BY CJ KUIZON
Posted by Bulatlat
DAVAO CITY – The Kilusang Mayo Uno (KMU) in Southern Mindanao is wary of the proposal to amend the Constitution to open up the country’s resources to foreign companies, saying such proposal will only result to unfair working conditions for workers.
Arman Blasé, KMU-Southern Mindanao spokesperson, said salary deductions, lay-offs and unfair flexible labor conditions that workers experience right now will worsen if government allows more foreign companies to come in.
He reiterated the KMU’s stand against the proposed constitutional amendments, which would give multi-national companies greater control over the Philippine economy.
He said many cases of lay-offs and retrenchments were not caused by huge losses suffered by companies but because of the unchecked “flexible” labor practices by big companies, most of them foreign-owned. Flexible labor practices, which include “contractual schemes,” allow companies to save on labor cost.
KMU national secretary-general Wilson Baldonaza said workers from poor countries like the Philippines bear the burden of the global economic crisis as foreign companies operating here extract more profits by paying their workers very low wages. He also said that the Department of Labor and Employment (Dole) and the Arroyo administration have been on the side of big businesses, exacerbating the abuses suffered by workers.
“It is not true that labor flexible schemes, such as wage cuts, reduced shifts, forced leaves, contractualization and others, are the only solutions to prevent mass lay-offs,” he said.
KMU defines labor “flexibilization” as “innovations” in the work system introduced by companies. They include labor-only-contracting, subcontracting and the hiring of casuals and contractuals. In the Philippines, “flexibilization” is usually associated with the hiring of contractual labor, an unjust practice that undermines workers rights, according to KMU. Contractual workers, who earn 17 to 34 percent less than their regular counterparts, do not have the security and other benefits that regular employees enjoy.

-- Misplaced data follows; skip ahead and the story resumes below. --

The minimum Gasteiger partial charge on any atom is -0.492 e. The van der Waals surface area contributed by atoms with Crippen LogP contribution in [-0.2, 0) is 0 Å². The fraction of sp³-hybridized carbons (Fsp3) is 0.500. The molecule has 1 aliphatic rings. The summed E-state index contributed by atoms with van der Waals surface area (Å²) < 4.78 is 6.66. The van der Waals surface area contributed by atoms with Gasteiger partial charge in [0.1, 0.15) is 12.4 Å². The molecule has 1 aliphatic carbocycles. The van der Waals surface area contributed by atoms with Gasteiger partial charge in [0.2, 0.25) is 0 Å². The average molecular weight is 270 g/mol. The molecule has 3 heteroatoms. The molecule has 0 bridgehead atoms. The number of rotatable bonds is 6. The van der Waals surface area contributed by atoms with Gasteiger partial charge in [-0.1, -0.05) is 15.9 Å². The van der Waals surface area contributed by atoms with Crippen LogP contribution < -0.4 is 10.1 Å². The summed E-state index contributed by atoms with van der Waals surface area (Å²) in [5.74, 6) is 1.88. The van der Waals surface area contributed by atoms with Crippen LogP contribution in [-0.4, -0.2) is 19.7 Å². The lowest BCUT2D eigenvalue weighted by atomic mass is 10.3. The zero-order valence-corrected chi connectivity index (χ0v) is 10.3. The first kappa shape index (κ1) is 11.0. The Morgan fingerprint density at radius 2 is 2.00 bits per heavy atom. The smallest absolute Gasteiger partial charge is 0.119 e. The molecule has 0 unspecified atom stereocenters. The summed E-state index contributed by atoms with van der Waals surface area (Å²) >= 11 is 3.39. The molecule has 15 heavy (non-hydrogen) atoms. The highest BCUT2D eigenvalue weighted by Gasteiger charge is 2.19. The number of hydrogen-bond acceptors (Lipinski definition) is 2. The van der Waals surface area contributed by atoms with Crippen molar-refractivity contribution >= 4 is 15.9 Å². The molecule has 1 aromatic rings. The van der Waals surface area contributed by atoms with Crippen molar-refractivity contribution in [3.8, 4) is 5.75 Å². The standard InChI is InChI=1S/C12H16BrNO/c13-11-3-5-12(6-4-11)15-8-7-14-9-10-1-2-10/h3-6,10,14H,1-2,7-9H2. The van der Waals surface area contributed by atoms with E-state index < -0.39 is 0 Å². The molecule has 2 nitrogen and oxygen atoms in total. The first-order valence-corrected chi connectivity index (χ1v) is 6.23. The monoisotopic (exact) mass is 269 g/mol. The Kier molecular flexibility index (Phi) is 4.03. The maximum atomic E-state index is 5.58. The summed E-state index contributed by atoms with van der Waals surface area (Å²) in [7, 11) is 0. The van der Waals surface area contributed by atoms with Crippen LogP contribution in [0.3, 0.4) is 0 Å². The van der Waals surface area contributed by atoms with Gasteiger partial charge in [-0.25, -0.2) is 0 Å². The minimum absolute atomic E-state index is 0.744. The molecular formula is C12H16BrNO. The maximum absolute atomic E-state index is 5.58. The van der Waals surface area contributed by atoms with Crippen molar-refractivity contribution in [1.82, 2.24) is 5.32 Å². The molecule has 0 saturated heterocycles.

Blasé also called the job fairs that the government has been organizing nationwide as a “publicity stunt.” “Job fairs cannot solve the perennial problem of unemployment and low wages,” Blasé said.
The National Economic Development Authority (NEDA) data showed 40,000 Filipinos from the country’s export processing zones have lost their jobs as an effect of the global economic crisis. NEDA projected 800,000 more workers will be jobless by the end of the year. The NEDA projections did not include yet the 20,000 overseas Filipino workers (OFWs) recently retrenched as a result of the global financial crisis. Some 4.3 million Filipinos were already unemployed even before the crisis erupted.
Over 3,000 workers took to the streets on Labor Day to demand for a stop to the labor “contractual” scheme and for the regularization of workers. They also asked for social and insurance benefits for displaced OFWS, an across-the-board wage increase for workers in both the public and private sectors. They also asked the government to set up price control mechanisms, the removal of 12 percent tax on utilities, a crackdown on government corruption.
“Our demands continued to be ignored by the Arroyo government,” Blasé said. “Arroyo wants to remain in power by kowtowing to the interest of big capitalists and ignoring the demands of workers.” (davaotoday.com / Posted by Bulatlat)